Discussing Finances and Estate Planning with Your Aging Parents
Written by: Steven J. Fromm, J.D., LL.M. (Taxation)
Talking about financial affairs with your elderly parents can be awkward and stressful but is often a necessary step to make sure that their financial affairs are in order. In addition and of equal importance, discussing estate planning may be anxiety provoking but may be vital as many people ignore this important process. Taking a few minutes to talk with your parents about their finances and estate planning can give them a sense of what needs to be done. Once their financial affairs are reviewed and enhanced where appropriate and their estate plan and related documentation is completed, they and their family will have peace of mind.
The following are some ideas to think about but they do not represent all of the issues that should be considered. These are merely presented to trigger insight and action steps for families of elderly parents.
Have Your Parents Prepared a Will and Other Necessary Documents?
If someone dies without a will, then the laws of intestate succession determine how an estate is divided. If a person chooses not to do estate planning, then the state will impose its plan of distribution.
It is very common for people to have second and sometimes third or more marriages. The legal, tax and family complications can be very troublesome here and usually result in legal disputes tying up and squandering precious monetary and emotional capital. Without an estate plan, the second marriage couple is literally playing Russian Roulette with their families' inheritances.
For example, if the spouses have joint property, when the first spouse dies, the surviving spouse becomes sole owner of such property. The surviving spouse is free to do whatever they want with the formerly joint property. The surviving spouse is not legally obligated to draft a will to provide for the step children. If the joint asset was previously owned by the first to die spouse, his or her chilldren may be entitled to none of these assets.
Wills allow an appointment as to who will administer an estate and who will be alternate executors or executrices. Without a will, state law or a judge may have to make this decision. This is far more expensive than simply having a will drafted as part of a comprehensive estate plan.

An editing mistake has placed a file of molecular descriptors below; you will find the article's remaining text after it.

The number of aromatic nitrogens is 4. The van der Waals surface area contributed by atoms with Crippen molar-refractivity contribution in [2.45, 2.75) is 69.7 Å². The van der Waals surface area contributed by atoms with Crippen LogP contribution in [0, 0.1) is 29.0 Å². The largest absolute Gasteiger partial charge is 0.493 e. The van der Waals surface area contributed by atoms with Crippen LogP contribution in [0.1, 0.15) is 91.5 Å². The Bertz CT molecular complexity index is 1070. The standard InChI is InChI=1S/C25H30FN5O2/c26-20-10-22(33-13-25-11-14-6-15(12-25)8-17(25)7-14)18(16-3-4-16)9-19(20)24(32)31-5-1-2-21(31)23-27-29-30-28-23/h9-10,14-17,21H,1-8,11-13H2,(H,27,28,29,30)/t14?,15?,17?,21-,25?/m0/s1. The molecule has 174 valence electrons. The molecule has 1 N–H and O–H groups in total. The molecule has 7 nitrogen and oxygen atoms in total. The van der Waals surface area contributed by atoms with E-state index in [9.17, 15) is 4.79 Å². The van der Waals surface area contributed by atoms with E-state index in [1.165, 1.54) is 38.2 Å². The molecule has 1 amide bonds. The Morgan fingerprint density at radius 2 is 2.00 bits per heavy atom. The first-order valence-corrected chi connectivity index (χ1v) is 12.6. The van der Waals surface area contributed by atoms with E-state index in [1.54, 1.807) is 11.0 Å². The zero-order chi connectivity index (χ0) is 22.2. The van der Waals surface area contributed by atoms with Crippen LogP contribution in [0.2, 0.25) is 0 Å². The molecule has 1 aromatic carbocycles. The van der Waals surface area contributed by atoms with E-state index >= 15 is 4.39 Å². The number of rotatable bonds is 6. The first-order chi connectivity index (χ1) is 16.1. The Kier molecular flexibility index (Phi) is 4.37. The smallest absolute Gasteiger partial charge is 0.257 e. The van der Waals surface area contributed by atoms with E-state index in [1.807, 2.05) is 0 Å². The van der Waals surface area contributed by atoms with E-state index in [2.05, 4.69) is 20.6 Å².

So the point here is to make sure that your parents have valid, updated wills in place as well as other important estate planning tools such as trusts, living wills and durable powers of attorney (for health care), if applicable. Older documents may have provisions and fiduciaries that no longer make sense.
It's also important that parents provide you with the physical location of such documents and a list of the professionals involved in their affairs, such as attorneys, accountants, investment advisers, etc.
Do They Have a List of Their Important Documents and Their Whereabouts?
Helping your parents organize their financial documents now can save a lot a headaches upon their death or incapacitation. Consider compiling a simple checklist that they can go through that specifies details (including physical location) about the following important details of their lives:
- Wills, Trusts
- Durable Power of Attorney
- Living Wills
- Income Tax Returns
- Bank accounts
- Safe deposit boxes
- Life, health, homeowners insurance
- Real estate holdings and copies of deeds
- Pension plans and beneficiary designation forms
- Other Assets
- Debts and mortgages.
It is sometimes a good idea to provide copies of the checklist to a trusted family member and of course to the estate attorney.
Have They Provided Adequately For Retirement?
Advances in the field of medicine are making us live longer, a fact that must be considered when determining how much money your parents will need to support themselves during their lifetime. While gifting your estate to your family members can be a valuable estate planning tool, it can be disastrous if not combined with a good retirement plan that takes into consideration an extended life span.